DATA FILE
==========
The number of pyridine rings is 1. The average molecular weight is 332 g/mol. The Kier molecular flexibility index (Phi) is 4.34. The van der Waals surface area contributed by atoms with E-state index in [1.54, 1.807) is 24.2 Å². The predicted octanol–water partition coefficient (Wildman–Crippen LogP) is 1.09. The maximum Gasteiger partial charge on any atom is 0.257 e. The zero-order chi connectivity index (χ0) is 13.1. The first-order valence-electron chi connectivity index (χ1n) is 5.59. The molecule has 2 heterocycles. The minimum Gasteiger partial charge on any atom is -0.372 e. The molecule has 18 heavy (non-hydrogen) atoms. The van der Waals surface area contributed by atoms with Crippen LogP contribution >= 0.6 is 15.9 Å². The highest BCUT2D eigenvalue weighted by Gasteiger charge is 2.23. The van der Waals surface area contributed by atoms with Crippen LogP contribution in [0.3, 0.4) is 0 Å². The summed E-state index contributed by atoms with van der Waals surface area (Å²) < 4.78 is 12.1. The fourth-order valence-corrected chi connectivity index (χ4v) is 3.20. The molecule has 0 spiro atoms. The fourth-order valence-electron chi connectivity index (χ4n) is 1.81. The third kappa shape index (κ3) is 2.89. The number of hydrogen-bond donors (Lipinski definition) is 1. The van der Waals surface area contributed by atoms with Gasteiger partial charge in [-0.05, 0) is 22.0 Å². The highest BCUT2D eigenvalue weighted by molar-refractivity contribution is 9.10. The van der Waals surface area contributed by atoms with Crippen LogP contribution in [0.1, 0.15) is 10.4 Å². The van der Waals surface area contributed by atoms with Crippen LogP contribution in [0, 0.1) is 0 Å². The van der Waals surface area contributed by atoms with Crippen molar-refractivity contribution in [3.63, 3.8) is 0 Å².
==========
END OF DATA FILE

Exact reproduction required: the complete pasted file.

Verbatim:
The number of pyridine rings is 1. The average molecular weight is 332 g/mol. The Kier molecular flexibility index (Phi) is 4.34. The van der Waals surface area contributed by atoms with E-state index in [1.54, 1.807) is 24.2 Å². The predicted octanol–water partition coefficient (Wildman–Crippen LogP) is 1.09. The maximum Gasteiger partial charge on any atom is 0.257 e. The zero-order chi connectivity index (χ0) is 13.1. The first-order valence-electron chi connectivity index (χ1n) is 5.59. The molecule has 2 heterocycles. The minimum Gasteiger partial charge on any atom is -0.372 e. The molecule has 18 heavy (non-hydrogen) atoms. The van der Waals surface area contributed by atoms with Crippen LogP contribution >= 0.6 is 15.9 Å². The highest BCUT2D eigenvalue weighted by Gasteiger charge is 2.23. The van der Waals surface area contributed by atoms with Crippen LogP contribution in [0.3, 0.4) is 0 Å². The summed E-state index contributed by atoms with van der Waals surface area (Å²) < 4.78 is 12.1. The fourth-order valence-corrected chi connectivity index (χ4v) is 3.20. The molecule has 0 spiro atoms. The fourth-order valence-electron chi connectivity index (χ4n) is 1.81. The third kappa shape index (κ3) is 2.89. The number of hydrogen-bond donors (Lipinski definition) is 1. The van der Waals surface area contributed by atoms with Gasteiger partial charge in [-0.05, 0) is 22.0 Å². The highest BCUT2D eigenvalue weighted by molar-refractivity contribution is 9.10. The van der Waals surface area contributed by atoms with Crippen LogP contribution in [0.1, 0.15) is 10.4 Å². The van der Waals surface area contributed by atoms with Crippen LogP contribution in [0, 0.1) is 0 Å². The van der Waals surface area contributed by atoms with Crippen molar-refractivity contribution in [3.63, 3.8) is 0 Å².